If there were any doubt that there are too many lawyers in Parliament it has been removed by the meeting, on Monday evening, between backbench Conservative MPs and the justice secretary Liz Truss. The subject was Truss’s alleged failure to defend the judiciary from criticism of last week’s High Court judgement on the enactment of Article 50. One MP was reported as saying: ‘Her job is to defend the judiciary from attack.’
No it isn’t. Liz Truss has special duties as Lord Chancellor – but she is the government’s justice secretary, not CEO of a judges’ trade association. Her duty as Lord Chancellor is to uphold the continued independence (from the government) of the judiciary – not to protect it from public criticism. And her role also involves managing government policy on the legal system, which is often going to require standing up to the vested interests of judges, barristers and solicitors, not sucking up to them. The Daily Mail doesn’t exactly hold back when criticising teachers, social workers, postmen and so on – but since when were the education secretary, the health secretary and the business secretary respectively expected to come before the house to condemn headlines on those groups?
It is little wonder that backbench Tory MPs have behaved in this way, however, when so many of them are lawyers themselves. The steady takeover of the Commons by lawyers has been too little commented upon. At the 2015 general election, according to an analysis by BPP University, a private law school, 119 of 650 MPs elected had either studied or practised law. That was up from 85 in 2010. Is it any wonder that the law remains the one profession which never gets properly reformed, given the vested interests in the Commons? It is extraordinary that Michael Gove, who as education secretary, had no problem summoning up the courage to take on teachers, abandoned reform of legal aid as soon as he became justice secretary.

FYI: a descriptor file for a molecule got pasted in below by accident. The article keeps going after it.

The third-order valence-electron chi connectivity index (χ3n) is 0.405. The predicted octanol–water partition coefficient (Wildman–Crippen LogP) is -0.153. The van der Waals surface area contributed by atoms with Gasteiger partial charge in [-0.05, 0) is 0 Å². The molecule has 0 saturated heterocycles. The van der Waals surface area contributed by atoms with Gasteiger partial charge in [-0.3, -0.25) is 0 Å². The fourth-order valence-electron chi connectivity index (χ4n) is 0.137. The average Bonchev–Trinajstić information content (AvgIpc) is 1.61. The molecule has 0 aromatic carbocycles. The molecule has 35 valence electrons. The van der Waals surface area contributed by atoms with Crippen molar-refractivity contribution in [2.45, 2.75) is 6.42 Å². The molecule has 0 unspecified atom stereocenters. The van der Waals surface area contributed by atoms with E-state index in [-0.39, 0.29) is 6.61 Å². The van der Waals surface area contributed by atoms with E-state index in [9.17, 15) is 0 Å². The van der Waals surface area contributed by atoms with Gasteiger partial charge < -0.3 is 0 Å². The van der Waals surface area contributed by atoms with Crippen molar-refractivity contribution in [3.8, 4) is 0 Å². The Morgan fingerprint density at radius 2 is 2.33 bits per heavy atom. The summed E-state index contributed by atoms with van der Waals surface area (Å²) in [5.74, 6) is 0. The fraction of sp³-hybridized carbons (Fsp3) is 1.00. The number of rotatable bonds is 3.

It is a serious problem when one profession becomes so over-represented in Parliament. That would be the same if it were trade unionists, businessmen, social workers or any other vested interest.
Stephen Phillips, who resigned as Conservative MP for Sleaford and North Hykeham last week saying he could no longer bear to be described as a Conservative, is all too typical of the new legal-politico class – he practised as a barrister for nearly 20 years before his election in 2010.
So now we are down to just 118 MPs with a legal background. Sleaford and North Hykeham Conservatives – along with the constituency parties of the other main parties – can do us all a favour by selecting a candidate who has never worn silk, never donned a wig and never worked in a solicitors’ firm.